As with many modern day animé series Escaflowne also utilises some CG effects to enhance the overall look and feel of the series. The majority of these effects (such as the invisible Guymelefs used in the initial attack on Fanelia) are very well executed however there is a scene in the first episode when the effects look rather patchy. This is the scene in which the dragon that Van is fighting appears before Hitomi and her friends and it is at this point that you will notice a sudden drop in production values. Overall though this does only last for a few minutes, which is not something to really complain viciously about.
The story for Escaflowne was developed by Shoji Kawamori (Macross, Macross Plus, Earth Girl Arjuna) with the character designs by Nobuteru Yuuki (Record of Lodoss War, Gundam, X). Originally planned to be a 39 episode series Escaflowne was reduced in size to only 26 episodes part way through production. Instead of just trashing 13 episodes it was decided the best course of action was to just compress the story to fit the new episode count. The only real evidence to this compression is the lack of an opening title sequence for the first episode and the fact that nearly every episode ends with a cliff hanger!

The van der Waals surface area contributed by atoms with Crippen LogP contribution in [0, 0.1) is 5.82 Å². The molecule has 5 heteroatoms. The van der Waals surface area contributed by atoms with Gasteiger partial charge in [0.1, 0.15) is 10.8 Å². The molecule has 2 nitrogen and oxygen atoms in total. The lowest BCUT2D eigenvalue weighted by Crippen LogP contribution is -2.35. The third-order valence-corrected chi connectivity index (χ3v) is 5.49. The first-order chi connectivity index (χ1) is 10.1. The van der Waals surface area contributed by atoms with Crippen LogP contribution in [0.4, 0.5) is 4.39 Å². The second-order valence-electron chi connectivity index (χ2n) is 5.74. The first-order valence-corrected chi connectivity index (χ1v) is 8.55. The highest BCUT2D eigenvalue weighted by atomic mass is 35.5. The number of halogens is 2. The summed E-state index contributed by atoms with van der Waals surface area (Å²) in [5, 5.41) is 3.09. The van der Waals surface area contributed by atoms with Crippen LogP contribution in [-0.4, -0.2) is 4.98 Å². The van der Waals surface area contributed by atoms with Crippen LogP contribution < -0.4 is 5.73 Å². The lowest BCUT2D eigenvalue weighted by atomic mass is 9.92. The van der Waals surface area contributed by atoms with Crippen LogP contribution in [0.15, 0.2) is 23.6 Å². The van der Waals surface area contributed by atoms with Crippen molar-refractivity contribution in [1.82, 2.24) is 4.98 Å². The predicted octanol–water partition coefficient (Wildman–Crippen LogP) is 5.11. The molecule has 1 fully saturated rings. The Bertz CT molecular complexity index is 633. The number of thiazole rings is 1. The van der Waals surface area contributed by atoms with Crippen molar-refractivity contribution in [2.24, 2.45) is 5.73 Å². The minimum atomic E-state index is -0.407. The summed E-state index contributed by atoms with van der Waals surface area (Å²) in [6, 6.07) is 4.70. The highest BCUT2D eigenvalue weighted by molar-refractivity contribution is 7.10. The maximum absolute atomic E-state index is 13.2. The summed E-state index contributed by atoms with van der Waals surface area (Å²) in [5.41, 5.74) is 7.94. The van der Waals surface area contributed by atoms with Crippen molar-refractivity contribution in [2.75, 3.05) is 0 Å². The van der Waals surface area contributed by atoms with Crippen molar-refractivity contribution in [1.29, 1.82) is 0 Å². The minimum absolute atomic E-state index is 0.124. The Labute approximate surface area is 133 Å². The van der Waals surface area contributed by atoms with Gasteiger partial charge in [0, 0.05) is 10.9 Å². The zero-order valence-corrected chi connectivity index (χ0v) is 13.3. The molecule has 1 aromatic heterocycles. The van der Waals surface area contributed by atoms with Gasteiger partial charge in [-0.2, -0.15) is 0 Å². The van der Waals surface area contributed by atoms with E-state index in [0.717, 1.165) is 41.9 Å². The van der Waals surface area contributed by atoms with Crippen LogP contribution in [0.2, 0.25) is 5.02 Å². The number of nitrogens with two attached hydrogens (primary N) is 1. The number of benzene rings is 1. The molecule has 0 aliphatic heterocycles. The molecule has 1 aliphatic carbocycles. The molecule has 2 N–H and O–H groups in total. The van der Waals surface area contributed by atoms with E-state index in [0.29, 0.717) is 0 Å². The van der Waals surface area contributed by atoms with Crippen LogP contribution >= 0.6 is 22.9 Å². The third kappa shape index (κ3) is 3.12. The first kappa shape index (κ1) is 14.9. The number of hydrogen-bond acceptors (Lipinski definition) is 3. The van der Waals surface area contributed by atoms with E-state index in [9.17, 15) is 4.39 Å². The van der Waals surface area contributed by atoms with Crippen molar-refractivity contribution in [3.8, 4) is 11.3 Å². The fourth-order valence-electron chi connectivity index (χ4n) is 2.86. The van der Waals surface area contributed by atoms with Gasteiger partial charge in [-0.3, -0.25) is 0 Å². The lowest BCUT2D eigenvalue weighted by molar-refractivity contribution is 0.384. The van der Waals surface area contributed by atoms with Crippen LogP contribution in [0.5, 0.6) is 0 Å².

As if a well developed story and characters were not enough Escaflowne also has a fantastic music score. Once again Yoko Kanno along with Hajime Mizoguchi (who also collaborated on the soundtracks for Cowboy Bebop and Macross Plus), have created the perfect soundtrack. Kanno seems to have a knack of being able to create wonderfully mood enhancing music that is hard to pin down to a specific genre. The music score here effortlessly mixes modern melodies with orchestral battle music and then throws in the chanting of Gregorian monks just for good measure, all of it matching perfectly the action on screen.